Ian Begley, SNY.tv | Twitter |
Former Celtics great Kevin Garnett wasn't surprised that Kyrie Irving left Boston in the offseason to sign with the Brooklyn Nets.
"No," Garnett said during an interview in New York to promote the film, 'Uncut Gems,' which stars Garnett and Adam Sandler, was directed by Knicks fans Benny and Josh Safdie and will be released on Christmas.
Garnett explained why he wasn't shocked that Irving didn't want to re-sign with the Celtics.
"Boston's a tough town, dawg. You have to have some major cojones to be there," Garnett said. "You got to want that. The people want it for you. That's why Paul (Pierce) is perfect for it. Paul wants the shot every time. Like, 'You're 0-for-14.' And he's like, 'I know, but they WANT it.'"
Garnett, who plays himself in the film as a customer of Sandler, who is a gambler and jeweler, also said he thought Irving and Kevin Durant should have signed with the Knicks.
"If they did the Nets, I thought they should have done the Knicks, if I'm being honest." Garnett said. "I'm not a Knick fan by far. But if they come to the city and dominate, man. …The first superstar to hit New York and be vibing is going to be bigger than life. Remember I said that. Any piece of hope in this city is going to skyrocket. People are waiting."
New York missed out on Durant and Irving in free agency. The duo signed with the Nets, a development Garnett said he was 'very surprised' by. The Knicks are a disappointing 4-17 and have missed the playoffs for five straight seasons. New York has won just one playoff series since 2001.
Garnett was asked why it hasn't worked for New York.
"I don't know, man. I wish I knew so I could go up there and say, 'Hey look, I got the plan,'" Garnett said. "But pretty much anybody looking at Phil Jackson could say, 'S--t, I could've pretty much done what he did.'"
Garnett added that he wouldn't come to New York as a free agent without other stars in tow. He was part of one of the first Big 3s in Boston, along with Pierce and Ray Allen.
"You got to come with pieces. I don't think (the Knicks) put superstars around Melo," Garnett said. "Obviously, they had to pocketbook to be able to bring players here. But for some reason, they haven't put it together."
The directors of 'Uncut Gems' were also in New York for the interview on Tuesday. They said they originally considered ex-Knick Amar'e Stoudemire for the role. Later, they considered Sixers big man Joel Embiid.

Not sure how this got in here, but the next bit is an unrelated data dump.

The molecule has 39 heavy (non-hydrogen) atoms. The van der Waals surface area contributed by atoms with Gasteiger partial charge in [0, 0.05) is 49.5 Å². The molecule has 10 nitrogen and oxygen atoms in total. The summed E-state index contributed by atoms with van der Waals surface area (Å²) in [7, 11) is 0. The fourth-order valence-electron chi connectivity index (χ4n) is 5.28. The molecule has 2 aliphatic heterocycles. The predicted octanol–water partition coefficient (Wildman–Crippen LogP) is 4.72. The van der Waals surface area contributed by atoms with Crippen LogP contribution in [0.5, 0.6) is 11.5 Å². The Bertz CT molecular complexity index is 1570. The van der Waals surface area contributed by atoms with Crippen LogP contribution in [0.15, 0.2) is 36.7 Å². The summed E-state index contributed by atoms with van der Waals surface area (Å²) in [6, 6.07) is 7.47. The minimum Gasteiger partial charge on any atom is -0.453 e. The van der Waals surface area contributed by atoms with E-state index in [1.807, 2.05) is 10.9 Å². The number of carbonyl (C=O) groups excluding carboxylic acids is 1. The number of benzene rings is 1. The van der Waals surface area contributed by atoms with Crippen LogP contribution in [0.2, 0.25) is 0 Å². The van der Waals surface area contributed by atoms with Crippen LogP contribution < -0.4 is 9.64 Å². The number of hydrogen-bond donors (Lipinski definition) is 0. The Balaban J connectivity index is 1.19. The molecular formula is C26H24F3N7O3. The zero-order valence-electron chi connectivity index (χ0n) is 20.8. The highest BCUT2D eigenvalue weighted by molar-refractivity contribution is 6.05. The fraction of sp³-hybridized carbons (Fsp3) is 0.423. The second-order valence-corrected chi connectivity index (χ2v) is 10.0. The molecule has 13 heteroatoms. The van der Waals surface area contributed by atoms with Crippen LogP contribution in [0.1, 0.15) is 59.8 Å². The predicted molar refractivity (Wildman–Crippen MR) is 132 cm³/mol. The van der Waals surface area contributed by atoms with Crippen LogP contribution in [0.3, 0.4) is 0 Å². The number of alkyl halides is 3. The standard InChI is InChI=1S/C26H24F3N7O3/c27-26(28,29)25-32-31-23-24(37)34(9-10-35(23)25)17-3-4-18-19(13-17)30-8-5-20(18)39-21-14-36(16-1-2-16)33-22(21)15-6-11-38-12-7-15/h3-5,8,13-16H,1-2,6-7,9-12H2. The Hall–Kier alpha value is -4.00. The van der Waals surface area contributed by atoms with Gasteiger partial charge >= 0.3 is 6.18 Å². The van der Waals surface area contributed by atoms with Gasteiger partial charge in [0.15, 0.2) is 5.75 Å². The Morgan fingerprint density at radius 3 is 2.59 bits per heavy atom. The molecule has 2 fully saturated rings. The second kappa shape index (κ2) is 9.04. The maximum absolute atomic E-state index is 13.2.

Josh joked that in his initial meeting with Garnett, a known Knicks tormentor, he told the Hall of Famer that he hated him. There are references to ex-Knick Jeremy Lin and Knicks owner James Dolan in the film.
Knicks fans will probably appreciate this: the brothers jokingly said on Tuesday that they'd like to see a banner raised for New York's two wins over Kristaps Porzingis and the Dallas Mavs this season.
"We beat him twice. That's it," Josh said. "We'll hold on to anything we can get. RJ, Frank and Mitch. I love our young trio."
Sandler, who lived in New York until early in his childhood, is also a Knicks fan. He roots for the Jets and Yankees as well. He's passionate about all of those teams, but realistic when it comes to the Knicks.
"The Knicks, I don't get too upset anymore (when they lose), I just face facts," Sandler said. "I'm almost madder when they win. I'm like, 'How did that happen?'"
Garnett says Boston isn't a racist town
Boston is seen by some as a racist sports town based on how some of its citizens have treated African American athletes. Garnett was asked about that topic on Tuesday.
"The narrative of Boston before you get there is that it's a racist town, people speak their minds there. And all it is is no different from Miami or Southern Florida and you're a Hurricanes fan, or you're a Gator fan," he said. "If you're not a Boston Celtic fan, you won't get it. They root hard for their sports, they love all their sports teams, and if you're not a Patriots, Bruins fan, Red Sox, Celtic, you don't matter. And it's just that simple. It took an outside perspective to look at coming from the Timberwolves - like I got it now. It's understood. And once you became a Celtic, there was a whole other level of protection, another shield. If you're not from Massachusetts or a Northeasterner, you wouldn't understand."
He added: "I'm used to racism (as somebody who grew up in South Carolina), I'm used to interacting with it. I was comfortable with being able to exchange in it, to control it," Garnett said. "And when I got to Boston, it was a different feel. People weren't racist towards me. It was, 'Oh, shit, the Ticket.' Can I get a picture? Black, white, green, purple, it didn't matter. Everybody was happy and wanted to talk about the game. It was cool. Then they saw me running through the rope, diving on the floor. That's when they were like, 'God damn.' You give everything there, they give it back to you."
Garnett a strong actor
In the film, Sandler plays a New York jeweler and gambler named Howard Ratner. Garnett is a client of Ratner's. The Safdies, who have also directed a documentary about New York City basketball phenom Lenny Cooke, said Garnett was strong in the film.
Doc Rivers, Garnett's coach in Boston, told the directors that he knew the MVP was a strong actor because the Celts had a play in which Garnett acted as if he was getting the ball coming out of the huddle.
"Coming out of the huddle he's supposed to act really cocky so teams are like, oh it's going to him,'" Safdie said.
Garnett added that he worked on the play extensively and it was successful for the Celtics.